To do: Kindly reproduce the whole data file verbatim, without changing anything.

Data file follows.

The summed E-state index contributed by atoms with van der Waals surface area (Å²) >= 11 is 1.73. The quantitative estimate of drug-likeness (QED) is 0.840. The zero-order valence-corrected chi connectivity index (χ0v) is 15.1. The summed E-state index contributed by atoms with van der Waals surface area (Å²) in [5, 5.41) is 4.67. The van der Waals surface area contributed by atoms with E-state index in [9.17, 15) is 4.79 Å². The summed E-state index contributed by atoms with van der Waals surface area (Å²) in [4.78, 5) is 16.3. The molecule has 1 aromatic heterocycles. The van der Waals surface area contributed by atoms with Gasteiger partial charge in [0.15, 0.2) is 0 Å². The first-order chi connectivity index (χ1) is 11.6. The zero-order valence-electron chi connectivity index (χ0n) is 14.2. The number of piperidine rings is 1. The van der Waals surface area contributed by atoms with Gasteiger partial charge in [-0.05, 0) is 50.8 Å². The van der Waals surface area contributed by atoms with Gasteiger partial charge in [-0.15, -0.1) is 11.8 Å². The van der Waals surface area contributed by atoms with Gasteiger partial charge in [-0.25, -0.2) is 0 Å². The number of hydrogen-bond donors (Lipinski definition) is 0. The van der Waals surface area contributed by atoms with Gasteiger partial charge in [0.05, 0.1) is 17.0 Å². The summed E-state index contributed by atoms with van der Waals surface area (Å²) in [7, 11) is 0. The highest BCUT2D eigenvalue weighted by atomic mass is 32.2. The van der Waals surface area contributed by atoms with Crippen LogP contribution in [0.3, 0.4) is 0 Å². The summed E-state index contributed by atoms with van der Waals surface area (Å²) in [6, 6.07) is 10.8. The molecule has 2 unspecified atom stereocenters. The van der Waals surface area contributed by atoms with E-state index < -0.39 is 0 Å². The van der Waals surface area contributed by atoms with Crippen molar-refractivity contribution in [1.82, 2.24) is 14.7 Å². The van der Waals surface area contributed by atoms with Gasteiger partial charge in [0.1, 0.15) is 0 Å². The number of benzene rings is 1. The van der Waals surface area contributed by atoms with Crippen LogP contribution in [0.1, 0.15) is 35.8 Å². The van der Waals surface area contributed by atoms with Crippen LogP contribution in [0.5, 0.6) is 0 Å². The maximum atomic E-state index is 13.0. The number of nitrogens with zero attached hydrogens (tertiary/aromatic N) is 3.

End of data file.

The summed E-state index contributed by atoms with van der Waals surface area (Å²) >= 11 is 1.73. The quantitative estimate of drug-likeness (QED) is 0.840. The zero-order valence-corrected chi connectivity index (χ0v) is 15.1. The summed E-state index contributed by atoms with van der Waals surface area (Å²) in [5, 5.41) is 4.67. The van der Waals surface area contributed by atoms with E-state index in [9.17, 15) is 4.79 Å². The summed E-state index contributed by atoms with van der Waals surface area (Å²) in [4.78, 5) is 16.3. The molecule has 1 aromatic heterocycles. The van der Waals surface area contributed by atoms with Gasteiger partial charge in [0.15, 0.2) is 0 Å². The first-order chi connectivity index (χ1) is 11.6. The zero-order valence-electron chi connectivity index (χ0n) is 14.2. The number of piperidine rings is 1. The van der Waals surface area contributed by atoms with Gasteiger partial charge in [-0.05, 0) is 50.8 Å². The van der Waals surface area contributed by atoms with Gasteiger partial charge in [-0.15, -0.1) is 11.8 Å². The van der Waals surface area contributed by atoms with Gasteiger partial charge in [-0.25, -0.2) is 0 Å². The number of hydrogen-bond donors (Lipinski definition) is 0. The van der Waals surface area contributed by atoms with Gasteiger partial charge in [0.05, 0.1) is 17.0 Å². The summed E-state index contributed by atoms with van der Waals surface area (Å²) in [7, 11) is 0. The highest BCUT2D eigenvalue weighted by atomic mass is 32.2. The van der Waals surface area contributed by atoms with Crippen LogP contribution in [0.3, 0.4) is 0 Å². The summed E-state index contributed by atoms with van der Waals surface area (Å²) in [6, 6.07) is 10.8. The molecule has 2 unspecified atom stereocenters. The van der Waals surface area contributed by atoms with E-state index < -0.39 is 0 Å². The van der Waals surface area contributed by atoms with Crippen molar-refractivity contribution in [1.82, 2.24) is 14.7 Å². The van der Waals surface area contributed by atoms with Gasteiger partial charge in [0.1, 0.15) is 0 Å². The number of benzene rings is 1. The van der Waals surface area contributed by atoms with Crippen LogP contribution in [0.1, 0.15) is 35.8 Å². The van der Waals surface area contributed by atoms with Crippen LogP contribution in [0.5, 0.6) is 0 Å². The maximum atomic E-state index is 13.0. The number of nitrogens with zero attached hydrogens (tertiary/aromatic N) is 3.